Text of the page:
The telecoms industry has reached a turning point and is shifting from a period of exponential growth towards optimisation. While many operators have implemented some form of value management, they have focused too closely on short-term results to capture the full benefits of these programs. Operators now need to implement new techniques and transform their business models around customer value. By doing so, they can generate two to five points of incremental margin and create long-term competitive advantage.
The Gold Rush began in 1848, after James Marshall discovered gold at Sutter’s Mill, California. News spread like wild fire and half a million people from around the world migrated to California in search of instant wealth.
By 1855, the big rush was over, yet it had generated substantial changes. San Francisco became a boom town, and other towns and infrastructures were built in California. The Gold Rush also stimulated economies around the world as the gold influx drove value creation, encouraged new investment and accelerated job creation.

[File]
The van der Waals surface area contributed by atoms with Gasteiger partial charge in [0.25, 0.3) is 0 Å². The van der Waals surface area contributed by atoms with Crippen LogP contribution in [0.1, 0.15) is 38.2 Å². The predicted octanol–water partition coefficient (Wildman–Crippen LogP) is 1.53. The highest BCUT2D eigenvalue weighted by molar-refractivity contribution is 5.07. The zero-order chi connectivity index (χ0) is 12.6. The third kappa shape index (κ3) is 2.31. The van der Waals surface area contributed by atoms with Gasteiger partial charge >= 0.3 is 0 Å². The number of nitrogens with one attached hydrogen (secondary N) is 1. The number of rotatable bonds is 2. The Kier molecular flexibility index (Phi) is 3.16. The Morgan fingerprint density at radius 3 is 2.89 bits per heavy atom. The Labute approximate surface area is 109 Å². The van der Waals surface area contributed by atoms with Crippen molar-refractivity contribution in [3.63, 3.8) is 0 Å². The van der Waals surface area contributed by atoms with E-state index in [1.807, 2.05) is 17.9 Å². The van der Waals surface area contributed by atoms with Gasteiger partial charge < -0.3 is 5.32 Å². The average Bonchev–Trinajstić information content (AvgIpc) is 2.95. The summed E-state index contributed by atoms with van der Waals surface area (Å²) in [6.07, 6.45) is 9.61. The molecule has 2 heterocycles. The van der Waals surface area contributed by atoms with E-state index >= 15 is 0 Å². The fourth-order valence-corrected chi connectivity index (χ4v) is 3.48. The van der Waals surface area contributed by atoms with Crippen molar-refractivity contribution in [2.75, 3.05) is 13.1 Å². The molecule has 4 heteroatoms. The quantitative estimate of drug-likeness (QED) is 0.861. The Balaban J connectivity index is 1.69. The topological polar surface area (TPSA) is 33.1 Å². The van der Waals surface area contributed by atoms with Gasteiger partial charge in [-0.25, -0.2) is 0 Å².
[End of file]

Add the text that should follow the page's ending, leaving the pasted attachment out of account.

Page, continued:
The Gold Rush illustrates how, after the initial boom, more challenging conditions drove mining organizations to develop and implement new ways to extract gold in places that were less easily reached. Initially, individual miners had retrieved gold from rivers with simple manual techniques, such as panning. However, once the readily accessible precious metal had been exploited, more sophisticated methods were developed that allowed larger mining organizations to extract gold worth billions of dollars.
To some extent we believe that the telecoms industry is in the same situation today. Telecoms is rapidly becoming a mature industry with mobile reaching saturation, broadband hardly compensating for wireline decline and adjacent services generating real but limited gains to operators’ overall cash flows.